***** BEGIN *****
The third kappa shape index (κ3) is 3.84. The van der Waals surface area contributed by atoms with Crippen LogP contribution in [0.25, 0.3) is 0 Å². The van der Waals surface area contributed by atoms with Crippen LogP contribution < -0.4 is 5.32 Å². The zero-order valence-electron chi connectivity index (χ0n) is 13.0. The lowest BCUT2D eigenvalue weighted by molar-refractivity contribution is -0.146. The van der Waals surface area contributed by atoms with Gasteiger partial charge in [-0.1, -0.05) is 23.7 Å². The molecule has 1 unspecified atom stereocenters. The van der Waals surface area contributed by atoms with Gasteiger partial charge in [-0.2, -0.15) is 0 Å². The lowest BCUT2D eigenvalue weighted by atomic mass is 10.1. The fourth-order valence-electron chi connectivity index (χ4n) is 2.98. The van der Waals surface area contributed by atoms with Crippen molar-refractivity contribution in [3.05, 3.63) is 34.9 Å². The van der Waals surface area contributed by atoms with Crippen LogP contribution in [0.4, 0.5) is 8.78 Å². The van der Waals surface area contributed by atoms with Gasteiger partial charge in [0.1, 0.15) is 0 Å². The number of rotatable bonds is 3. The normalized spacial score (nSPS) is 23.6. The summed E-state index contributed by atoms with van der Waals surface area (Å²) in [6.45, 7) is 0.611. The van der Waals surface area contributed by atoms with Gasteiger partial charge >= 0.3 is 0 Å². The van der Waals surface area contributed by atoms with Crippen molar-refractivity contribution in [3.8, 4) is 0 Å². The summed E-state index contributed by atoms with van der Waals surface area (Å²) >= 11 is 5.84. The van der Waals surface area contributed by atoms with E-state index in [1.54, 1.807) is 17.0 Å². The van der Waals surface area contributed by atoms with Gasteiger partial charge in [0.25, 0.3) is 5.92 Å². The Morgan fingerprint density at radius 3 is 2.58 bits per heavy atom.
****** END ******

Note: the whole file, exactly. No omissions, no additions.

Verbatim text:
The third kappa shape index (κ3) is 3.84. The van der Waals surface area contributed by atoms with Crippen LogP contribution in [0.25, 0.3) is 0 Å². The van der Waals surface area contributed by atoms with Crippen LogP contribution < -0.4 is 5.32 Å². The zero-order valence-electron chi connectivity index (χ0n) is 13.0. The lowest BCUT2D eigenvalue weighted by molar-refractivity contribution is -0.146. The van der Waals surface area contributed by atoms with Gasteiger partial charge in [-0.1, -0.05) is 23.7 Å². The molecule has 1 unspecified atom stereocenters. The van der Waals surface area contributed by atoms with Gasteiger partial charge in [-0.2, -0.15) is 0 Å². The lowest BCUT2D eigenvalue weighted by atomic mass is 10.1. The fourth-order valence-electron chi connectivity index (χ4n) is 2.98. The van der Waals surface area contributed by atoms with Crippen molar-refractivity contribution in [3.05, 3.63) is 34.9 Å². The van der Waals surface area contributed by atoms with Crippen LogP contribution in [0.4, 0.5) is 8.78 Å². The van der Waals surface area contributed by atoms with Gasteiger partial charge in [0.1, 0.15) is 0 Å². The number of rotatable bonds is 3. The normalized spacial score (nSPS) is 23.6. The summed E-state index contributed by atoms with van der Waals surface area (Å²) in [6.45, 7) is 0.611. The van der Waals surface area contributed by atoms with Gasteiger partial charge >= 0.3 is 0 Å². The van der Waals surface area contributed by atoms with Crippen molar-refractivity contribution in [3.8, 4) is 0 Å². The summed E-state index contributed by atoms with van der Waals surface area (Å²) >= 11 is 5.84. The van der Waals surface area contributed by atoms with E-state index in [1.54, 1.807) is 17.0 Å². The van der Waals surface area contributed by atoms with Gasteiger partial charge in [0.25, 0.3) is 5.92 Å². The Morgan fingerprint density at radius 3 is 2.58 bits per heavy atom.